OBJECTIVE: The aim of this study was to evaluate possible immunologic relationships between sickle cell anaemia (SCA) and periodontal inflammation and its impact on serum cytokines. DESIGN: Twenty-five Brazilian children of African descent were involved in this study and divided in two groups: SCA (n=10): confirmed diagnosis of homozygous anaemia; and CTR-control (n=15): no sickle anaemia. Clinical examination included comprehensive medical (routine physical evaluation) and periodontal exams: plaque index (PI), bleeding on probing (BoP), and haematological analysis...
May 2013: Archives of Oral Biology
Jean-Luc Wautier, Marie-Paule Wautier
Red blood cell (RBC) adhesion to endothelium can be studied in static and flow conditions. Increased RBC adhesion was first described in sickle cell disease. Several molecules were shown to be involved in this phenomenon: VCAM-1, α4β1, Lu/BCAM, ICAM-4. In malaria, Plasmodium falciparum erythrocyte membrane protein1 binds to ICAM-1, PECAM-1 and facilitates the parasite dissemination. In diabetes mellitus augmented RBC adhesion is correlated to the severity of vascular complications. Glycated RBC band3 reacts with the endothelial Receptor for Advanced Glycation End products (RAGE)...
2013: Clinical Hemorheology and Microcirculation
Mehdi Nouraie, Sergei Nekhai, Victor R Gordeuk
OBJECTIVE: Some studies suggest that HIV infection progresses slowly in patients with sickle cell disease (SCD). The authors aimed to determine the relationships between SCD and HIV infection. METHODS: National Hospital Discharge Survey data from adult African-Americans in the period of 1997-2009 were analysed. The comorbidities of SCD with HIV infections in hospital discharges were analysed. Multiple logistic regression was used to test the association between SCD and HIV...
November 2012: Sexually Transmitted Infections
A J Jolanda Lammers, Alexander P N A de Porto, Roelof J Bennink, Ester M M van Leeuwen, Bart J Biemond, J Carel Goslings, Jan van Marle, Ineke J M ten Berge, Peter Speelman, Joost B L Hoekstra
Asplenic patients are at risk for pneumococcal sepsis. Patients with hyposplenic function, such as associated with sickle cell disease (SCD), are also at risk. However, tests to assess splenic function are either unavailable or lacking standardization. The aim of this study was to compare different methods for determining splenic function. Eighteen patients with SCD (i.e., 10 heterozygous (SC) and 8 homozygous (SS) SCD patients), and eight splenectomized patients were compared to 10 controls. All subjects underwent spleen scintigraphy, after which functional splenic volumes (FSV) were calculated...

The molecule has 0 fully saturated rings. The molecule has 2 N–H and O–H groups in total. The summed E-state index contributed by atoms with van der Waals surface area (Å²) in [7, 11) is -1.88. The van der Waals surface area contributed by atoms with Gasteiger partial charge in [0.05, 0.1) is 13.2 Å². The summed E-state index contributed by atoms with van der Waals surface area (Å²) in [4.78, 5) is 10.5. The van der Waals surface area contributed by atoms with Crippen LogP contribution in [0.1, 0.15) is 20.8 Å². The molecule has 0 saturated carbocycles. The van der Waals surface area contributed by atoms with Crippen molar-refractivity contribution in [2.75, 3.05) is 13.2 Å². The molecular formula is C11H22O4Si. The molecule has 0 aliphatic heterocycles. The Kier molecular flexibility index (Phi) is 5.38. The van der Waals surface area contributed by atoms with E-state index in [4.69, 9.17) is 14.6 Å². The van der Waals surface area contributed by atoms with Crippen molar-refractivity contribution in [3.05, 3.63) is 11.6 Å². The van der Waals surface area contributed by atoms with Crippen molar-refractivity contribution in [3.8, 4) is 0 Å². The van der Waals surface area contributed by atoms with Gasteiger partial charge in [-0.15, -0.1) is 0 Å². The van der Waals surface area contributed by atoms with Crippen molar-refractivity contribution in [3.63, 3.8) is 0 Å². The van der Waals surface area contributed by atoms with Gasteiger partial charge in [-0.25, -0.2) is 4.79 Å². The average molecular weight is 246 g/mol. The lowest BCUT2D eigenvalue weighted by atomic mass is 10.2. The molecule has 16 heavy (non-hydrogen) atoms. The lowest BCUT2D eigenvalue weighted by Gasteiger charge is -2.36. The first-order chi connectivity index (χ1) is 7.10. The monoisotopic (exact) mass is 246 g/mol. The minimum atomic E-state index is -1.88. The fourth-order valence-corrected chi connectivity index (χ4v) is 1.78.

May 2012: American Journal of Hematology
Romuald Dassé Séry, Koffi N'guessan, Paul Akré Dagra, Rita Yao, François Sombo Mambo
Painful sickle cell crises are among the principal manifestations of sickle cell disease. Their treatment routinely requires the use of non-steroidal anti-inflammatory drugs (NSAIDS). These drugs also, however, inhibit the cyclooxygenase cycle in arachidonic acid metabolism, promoting the synthesis of leukotrienes, which have bronchoconstrictive effects. This study took place from March through August, 2007, and included 100 patients of both sexes, aged 2 to 59 years, with any sickle cell phenotype (SS, SC, AS, SFA2, or SAFA2) and treated by NSAIDs in the Immunology and Haematology department of the University Hospital of Cocody...
October 2011: Santé: Cahiers D'étude et de Recherches Francophones
N Win, E Lee, M Needs, L-W Chia, R Stasi
BACKGROUND: Hyperhaemolytic transfusion reaction (HHTR) has been well described in patients with sickle cell disease (SCD). It is characterised by a decrease in haemoglobin concentration to levels below those before transfusion and a fall in the absolute reticulocyte count. As red blood cells (RBC) alloantibodies are typically not detected in post-transfusion samples in acute forms of HHTR, we have previously proposed that both the transfused and autologous RBCs cells (HbSS/reticulocytes) are destroyed by activated macrophages...
April 2012: Transfusion Medicine
Claude Tayou Tagny, Maxime Diané Kouao, Hamane Touré, Jalel Gargouri, Ahamada Said Fazul, Siaka Ouattara, Ludovic Anani, Habiba Othmani, Lochina Feteke, Honorine Dahourou, Guy Olivier Mbensa, Simplice Molé, Yacouba Nébié, Madeleine Mbangue, Michel Toukam, Mahommed Ould Boulahi, Lalatiana Valisoa Andriambelo, Olivat Rakoto, Mounirou Baby, Rakia Yahaya, Amelia Bokilo, Florent Senyana, Dora Mbanya, Caroline Shiboski, Edward L Murphy, Jean Jacques Lefrère
BACKGROUND: The goal of selecting a healthy blood donor is to safeguard donors and reduce the risks of infections and immunologic complications for recipients. STUDY DESIGN AND METHODS: To evaluate the blood donor selection process, a survey was conducted in 28 blood transfusion centers located in 15 francophone African countries. Data collected included availability of blood products, risk factors for infection identified among blood donor candidates, the processing of the information collected before blood collection, the review process for the medical history of blood donor candidates, and deferral criteria for donor candidates...
January 2012: Transfusion